By all rights, I should be a national holiday in the United States.
I am not as politically incorrect as Columbus Day which Native Americans are not really crazy about (who can blame them?);
I’m not as solemn as Veterans Day, which is more a day of remembrance for those who served in the wars than a day of celebration;
I’m not as general as Presidents’ Day that was originally supposed to only commemorate George Washington’s birthday but now has become the generic holiday for all U.S. presidents;
and I’m certainly not as cruel to the unsuspecting turkey as Thanksgiving Day is (although the tons of food that are consumed on my special day are certainly not vegetarian either).
Despite all of these discouraging facts, I feel hopeful since the people who like and endorse me will soon be in the majority – at least in California. And we all know what happens once it has happened in California, right?
Recently, I read a highly acclaimed novel written by Lisa Genova, a Ph.D. in neuroscience. Her first book, Still Alice (2009), chronicles the descent into Alzheimer’s of Dr. Alice Howland, the eminent William James Professor of Psychology at Harvard. Reminiscent of Charlotte Perkins Gilman’s short story, “The Yellow Wallpaper,” Lisa Genova pens a touching, highly accurate, and gripping account of the effects of dementia on the body, mind, and spirit.
Recently, I attended a memorial service for an old friend. Peg had led a long and accomplished life before her final years of excruciating pain and frustrating helplessness, so while we mourned her loss, we were there to share the joy of having known her. Peg was a firm atheist, a founding member and generous supporter of Atheists United, but most of her time was spent riding the horse trails that she loved, so it didn’t surprise me that I was the only person from the freethought community at the invitation-only event.
Her oldest son led off with a long remembrance, and then various friends and family shared anecdotes and enumerated Peg’s many contributions to the community. Peg’s involvement in freethought wasn’t mentioned. It was not that people were avoiding controversy; Peg’s colorfully negative opinion of Republicans was fondly recalled. Still, even in liberal Southern California, atheism is a whole different measure of controversy.
If it were up to me, American high school and college students would spend a mandatory year living abroad before a degree of any kind is conferred. This trip would be fully funded by the United States government. It’s difficult to quantify how exposure to a different culture can change one’s perspective for the better.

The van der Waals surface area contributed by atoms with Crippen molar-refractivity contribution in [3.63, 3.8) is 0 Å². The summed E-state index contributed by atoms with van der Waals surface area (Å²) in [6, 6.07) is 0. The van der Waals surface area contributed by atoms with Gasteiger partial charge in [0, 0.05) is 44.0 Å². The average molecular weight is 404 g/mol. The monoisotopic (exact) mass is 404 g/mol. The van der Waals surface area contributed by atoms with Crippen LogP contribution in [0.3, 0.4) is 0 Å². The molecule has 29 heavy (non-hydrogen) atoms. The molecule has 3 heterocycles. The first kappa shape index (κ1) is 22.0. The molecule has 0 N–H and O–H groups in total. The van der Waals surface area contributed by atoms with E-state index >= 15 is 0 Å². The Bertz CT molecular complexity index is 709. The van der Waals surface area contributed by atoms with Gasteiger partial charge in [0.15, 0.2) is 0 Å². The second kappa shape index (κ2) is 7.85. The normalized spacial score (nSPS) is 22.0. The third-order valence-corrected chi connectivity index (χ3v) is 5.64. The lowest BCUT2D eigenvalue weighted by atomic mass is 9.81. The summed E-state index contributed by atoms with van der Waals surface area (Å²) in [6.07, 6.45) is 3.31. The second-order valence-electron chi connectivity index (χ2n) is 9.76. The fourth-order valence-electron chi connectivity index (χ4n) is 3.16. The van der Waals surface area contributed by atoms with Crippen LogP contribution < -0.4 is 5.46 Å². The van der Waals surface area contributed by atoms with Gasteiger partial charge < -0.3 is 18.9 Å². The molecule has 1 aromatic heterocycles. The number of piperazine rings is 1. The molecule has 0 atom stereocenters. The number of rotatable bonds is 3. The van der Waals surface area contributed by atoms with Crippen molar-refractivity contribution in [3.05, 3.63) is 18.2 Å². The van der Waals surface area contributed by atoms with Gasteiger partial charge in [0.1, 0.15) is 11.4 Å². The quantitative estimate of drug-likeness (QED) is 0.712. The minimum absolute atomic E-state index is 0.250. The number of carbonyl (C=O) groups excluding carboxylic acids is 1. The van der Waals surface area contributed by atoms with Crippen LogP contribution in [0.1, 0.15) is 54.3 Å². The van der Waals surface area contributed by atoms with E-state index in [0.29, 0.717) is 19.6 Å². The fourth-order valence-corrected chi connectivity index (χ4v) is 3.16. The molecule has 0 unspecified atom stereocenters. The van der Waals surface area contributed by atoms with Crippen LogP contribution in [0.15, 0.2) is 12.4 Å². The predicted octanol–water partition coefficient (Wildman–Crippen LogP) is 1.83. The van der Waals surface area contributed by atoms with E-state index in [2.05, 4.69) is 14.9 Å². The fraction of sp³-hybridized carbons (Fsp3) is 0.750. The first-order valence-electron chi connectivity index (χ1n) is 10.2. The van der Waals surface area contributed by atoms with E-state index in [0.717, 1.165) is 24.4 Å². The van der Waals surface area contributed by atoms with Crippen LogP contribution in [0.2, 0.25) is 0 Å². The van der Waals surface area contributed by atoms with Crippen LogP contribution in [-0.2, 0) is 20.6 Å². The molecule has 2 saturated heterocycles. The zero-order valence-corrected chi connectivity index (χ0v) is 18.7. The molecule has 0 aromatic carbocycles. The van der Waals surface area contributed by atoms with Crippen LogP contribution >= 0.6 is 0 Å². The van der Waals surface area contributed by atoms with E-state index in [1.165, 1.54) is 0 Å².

As a sophomore (tenth grade), I had the privilege of spending a week in London with several other students, during which we hit all the usual tourist spots and attended several musicals. It was a good trip, but honestly, I was too young to fully appreciate the new surroundings and the history of a city so much older than any in the States.
The next time I traveled overseas, I was 41 and brought my wife of nine years. I had become a published author with companies like Random House, and my German-translation publisher, Hanser, flew us to Germany for a ten-day book tour in cooperation with the embassy.
There are many things to recount – amazing German hospitality, breathtakingly intelligent students, gorgeous scenery… from the moment we first arrived in Göttingen, we were entranced.
I wrote this piece for a seminar called “Reversing the Gaze.” The idea was to write about difference and the challenging of stereotypes, so I tried to incorporate as many gazes as possible.
The characters were chosen for their ambiguity. After our discussions in class, Injun Joe seemed to be the perfect anti-hero instead of a common villain with a racial slur. Esperanza – with her identity struggle concerning ethnic issues, gender identity, social status, and her hints at the deconstruction of stereotypical gender roles – was a character that I felt I could identify with.
The notion of being neither here nor there, being in-between culturally, is something that I can relate to while recognizing what a privileged position this can be when one is not subjected to discrimination. The numerous borders the characters have had to face are reminiscent of fences around reservations or the brutality of the Mexican-American border. More specifically, it is about what happens years, maybe decades, later when the ancestors have long crossed the border, but the individual is still confronted with dividing lines and is forced to make decisions as well as create his/her own identity, which is always cultural and political.
By Sassetta Harford
I guess it’s kind of funny, what with political correctness and all. They just can’t seem to get it right when it comes to people like me. Half-breed, that’s what they used to call us, like a dirty mongrel pissing on their white picket fence. Precisely that makes me an American, more American even than George Bush or Washington himself, and certainly more American than their precious Jesus.
The American jazz queen, Melody Gardot, is still eager to explore the world around her, but her focus has changed and been narrowed down to her own country. Her fourth album, Currency of Man, features social commentary on American society – a commentary wrapped in a bluesy analog sound with warm soul and gospel influences and lots of horns, a commentary that has never seemed to have more currency than now.